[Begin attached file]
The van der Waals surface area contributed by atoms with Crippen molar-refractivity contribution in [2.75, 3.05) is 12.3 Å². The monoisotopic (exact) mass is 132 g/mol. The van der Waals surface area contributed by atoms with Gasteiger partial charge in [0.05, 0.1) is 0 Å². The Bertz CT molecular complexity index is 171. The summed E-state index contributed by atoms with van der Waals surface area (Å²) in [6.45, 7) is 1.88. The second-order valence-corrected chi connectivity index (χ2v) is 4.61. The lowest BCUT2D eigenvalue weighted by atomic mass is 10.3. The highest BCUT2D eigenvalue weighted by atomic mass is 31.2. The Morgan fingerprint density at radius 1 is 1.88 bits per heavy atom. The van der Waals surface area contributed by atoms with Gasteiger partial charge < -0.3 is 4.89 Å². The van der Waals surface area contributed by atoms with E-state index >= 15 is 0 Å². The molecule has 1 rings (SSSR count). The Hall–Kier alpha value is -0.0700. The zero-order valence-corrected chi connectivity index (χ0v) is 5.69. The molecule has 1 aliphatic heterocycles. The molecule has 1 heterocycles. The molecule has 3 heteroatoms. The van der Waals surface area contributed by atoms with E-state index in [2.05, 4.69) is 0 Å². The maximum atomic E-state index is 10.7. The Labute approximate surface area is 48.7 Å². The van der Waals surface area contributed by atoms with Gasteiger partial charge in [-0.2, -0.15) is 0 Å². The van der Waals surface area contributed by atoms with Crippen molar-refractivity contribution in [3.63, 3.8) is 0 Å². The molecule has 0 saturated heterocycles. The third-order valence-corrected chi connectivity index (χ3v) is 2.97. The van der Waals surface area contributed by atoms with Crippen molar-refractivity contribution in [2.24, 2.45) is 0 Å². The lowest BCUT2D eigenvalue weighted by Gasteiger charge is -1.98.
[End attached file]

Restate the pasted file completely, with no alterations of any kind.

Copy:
The van der Waals surface area contributed by atoms with Crippen molar-refractivity contribution in [2.75, 3.05) is 12.3 Å². The monoisotopic (exact) mass is 132 g/mol. The van der Waals surface area contributed by atoms with Gasteiger partial charge in [0.05, 0.1) is 0 Å². The Bertz CT molecular complexity index is 171. The summed E-state index contributed by atoms with van der Waals surface area (Å²) in [6.45, 7) is 1.88. The second-order valence-corrected chi connectivity index (χ2v) is 4.61. The lowest BCUT2D eigenvalue weighted by atomic mass is 10.3. The highest BCUT2D eigenvalue weighted by atomic mass is 31.2. The Morgan fingerprint density at radius 1 is 1.88 bits per heavy atom. The van der Waals surface area contributed by atoms with Gasteiger partial charge < -0.3 is 4.89 Å². The van der Waals surface area contributed by atoms with E-state index >= 15 is 0 Å². The molecule has 1 rings (SSSR count). The Hall–Kier alpha value is -0.0700. The zero-order valence-corrected chi connectivity index (χ0v) is 5.69. The molecule has 1 aliphatic heterocycles. The molecule has 1 heterocycles. The molecule has 3 heteroatoms. The van der Waals surface area contributed by atoms with E-state index in [2.05, 4.69) is 0 Å². The maximum atomic E-state index is 10.7. The Labute approximate surface area is 48.7 Å². The van der Waals surface area contributed by atoms with Gasteiger partial charge in [-0.2, -0.15) is 0 Å². The van der Waals surface area contributed by atoms with Crippen molar-refractivity contribution in [3.63, 3.8) is 0 Å². The molecule has 0 saturated heterocycles. The third-order valence-corrected chi connectivity index (χ3v) is 2.97. The van der Waals surface area contributed by atoms with Crippen molar-refractivity contribution in [2.24, 2.45) is 0 Å². The lowest BCUT2D eigenvalue weighted by Gasteiger charge is -1.98.